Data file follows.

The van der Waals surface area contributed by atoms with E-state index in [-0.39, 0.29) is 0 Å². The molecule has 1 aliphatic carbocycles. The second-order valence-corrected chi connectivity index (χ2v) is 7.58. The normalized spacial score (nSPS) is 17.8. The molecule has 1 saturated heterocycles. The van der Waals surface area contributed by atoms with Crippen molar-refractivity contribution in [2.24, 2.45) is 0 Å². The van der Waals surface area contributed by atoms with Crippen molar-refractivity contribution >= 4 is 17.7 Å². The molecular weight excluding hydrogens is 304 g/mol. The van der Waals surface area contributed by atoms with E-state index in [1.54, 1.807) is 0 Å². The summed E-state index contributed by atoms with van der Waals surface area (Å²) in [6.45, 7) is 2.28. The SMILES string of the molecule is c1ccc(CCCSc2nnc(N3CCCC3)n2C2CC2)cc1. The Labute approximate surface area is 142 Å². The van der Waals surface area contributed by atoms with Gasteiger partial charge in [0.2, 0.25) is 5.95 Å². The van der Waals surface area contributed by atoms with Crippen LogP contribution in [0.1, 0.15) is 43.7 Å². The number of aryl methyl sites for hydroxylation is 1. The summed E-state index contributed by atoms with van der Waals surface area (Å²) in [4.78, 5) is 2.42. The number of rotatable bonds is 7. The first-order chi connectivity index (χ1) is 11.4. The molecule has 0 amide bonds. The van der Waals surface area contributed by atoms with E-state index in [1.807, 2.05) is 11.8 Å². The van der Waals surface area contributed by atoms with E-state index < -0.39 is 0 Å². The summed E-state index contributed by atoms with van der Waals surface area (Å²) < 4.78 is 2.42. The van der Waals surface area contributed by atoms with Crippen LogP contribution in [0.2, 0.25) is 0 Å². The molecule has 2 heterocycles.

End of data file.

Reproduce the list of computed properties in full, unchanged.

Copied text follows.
The van der Waals surface area contributed by atoms with E-state index in [-0.39, 0.29) is 0 Å². The molecule has 1 aliphatic carbocycles. The second-order valence-corrected chi connectivity index (χ2v) is 7.58. The normalized spacial score (nSPS) is 17.8. The molecule has 1 saturated heterocycles. The van der Waals surface area contributed by atoms with Crippen molar-refractivity contribution in [2.24, 2.45) is 0 Å². The van der Waals surface area contributed by atoms with Crippen molar-refractivity contribution >= 4 is 17.7 Å². The molecular weight excluding hydrogens is 304 g/mol. The van der Waals surface area contributed by atoms with E-state index in [1.54, 1.807) is 0 Å². The summed E-state index contributed by atoms with van der Waals surface area (Å²) in [6.45, 7) is 2.28. The SMILES string of the molecule is c1ccc(CCCSc2nnc(N3CCCC3)n2C2CC2)cc1. The Labute approximate surface area is 142 Å². The van der Waals surface area contributed by atoms with Gasteiger partial charge in [0.2, 0.25) is 5.95 Å². The van der Waals surface area contributed by atoms with Crippen LogP contribution in [0.1, 0.15) is 43.7 Å². The number of aryl methyl sites for hydroxylation is 1. The summed E-state index contributed by atoms with van der Waals surface area (Å²) in [4.78, 5) is 2.42. The number of rotatable bonds is 7. The first-order chi connectivity index (χ1) is 11.4. The molecule has 0 amide bonds. The van der Waals surface area contributed by atoms with E-state index in [1.807, 2.05) is 11.8 Å². The van der Waals surface area contributed by atoms with E-state index < -0.39 is 0 Å². The summed E-state index contributed by atoms with van der Waals surface area (Å²) < 4.78 is 2.42. The van der Waals surface area contributed by atoms with Crippen LogP contribution in [0.2, 0.25) is 0 Å². The molecule has 2 heterocycles.